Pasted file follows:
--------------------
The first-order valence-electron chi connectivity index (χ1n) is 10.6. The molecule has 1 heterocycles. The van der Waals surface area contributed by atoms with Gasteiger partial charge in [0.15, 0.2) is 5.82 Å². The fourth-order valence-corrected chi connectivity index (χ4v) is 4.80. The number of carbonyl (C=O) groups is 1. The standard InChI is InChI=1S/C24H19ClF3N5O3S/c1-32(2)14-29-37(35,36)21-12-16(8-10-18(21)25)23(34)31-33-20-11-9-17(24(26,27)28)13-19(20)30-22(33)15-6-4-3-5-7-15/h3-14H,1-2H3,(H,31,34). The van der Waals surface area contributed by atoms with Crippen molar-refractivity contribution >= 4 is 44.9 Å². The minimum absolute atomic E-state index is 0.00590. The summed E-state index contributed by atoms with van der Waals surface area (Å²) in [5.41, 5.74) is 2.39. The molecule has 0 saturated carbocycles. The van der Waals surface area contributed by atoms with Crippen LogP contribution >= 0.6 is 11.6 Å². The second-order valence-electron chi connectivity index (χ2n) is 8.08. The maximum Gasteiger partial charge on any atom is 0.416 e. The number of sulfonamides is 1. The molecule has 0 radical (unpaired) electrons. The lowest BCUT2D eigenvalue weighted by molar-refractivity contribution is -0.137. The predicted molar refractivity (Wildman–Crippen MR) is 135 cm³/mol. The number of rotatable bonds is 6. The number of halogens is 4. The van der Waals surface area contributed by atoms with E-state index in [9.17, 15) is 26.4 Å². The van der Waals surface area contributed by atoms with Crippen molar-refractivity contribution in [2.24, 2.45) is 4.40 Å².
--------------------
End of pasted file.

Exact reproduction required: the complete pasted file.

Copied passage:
The first-order valence-electron chi connectivity index (χ1n) is 10.6. The molecule has 1 heterocycles. The van der Waals surface area contributed by atoms with Gasteiger partial charge in [0.15, 0.2) is 5.82 Å². The fourth-order valence-corrected chi connectivity index (χ4v) is 4.80. The number of carbonyl (C=O) groups is 1. The standard InChI is InChI=1S/C24H19ClF3N5O3S/c1-32(2)14-29-37(35,36)21-12-16(8-10-18(21)25)23(34)31-33-20-11-9-17(24(26,27)28)13-19(20)30-22(33)15-6-4-3-5-7-15/h3-14H,1-2H3,(H,31,34). The van der Waals surface area contributed by atoms with Crippen molar-refractivity contribution >= 4 is 44.9 Å². The minimum absolute atomic E-state index is 0.00590. The summed E-state index contributed by atoms with van der Waals surface area (Å²) in [5.41, 5.74) is 2.39. The molecule has 0 saturated carbocycles. The van der Waals surface area contributed by atoms with Crippen LogP contribution >= 0.6 is 11.6 Å². The second-order valence-electron chi connectivity index (χ2n) is 8.08. The maximum Gasteiger partial charge on any atom is 0.416 e. The number of sulfonamides is 1. The molecule has 0 radical (unpaired) electrons. The lowest BCUT2D eigenvalue weighted by molar-refractivity contribution is -0.137. The predicted molar refractivity (Wildman–Crippen MR) is 135 cm³/mol. The number of rotatable bonds is 6. The number of halogens is 4. The van der Waals surface area contributed by atoms with E-state index in [9.17, 15) is 26.4 Å². The van der Waals surface area contributed by atoms with Crippen molar-refractivity contribution in [2.24, 2.45) is 4.40 Å².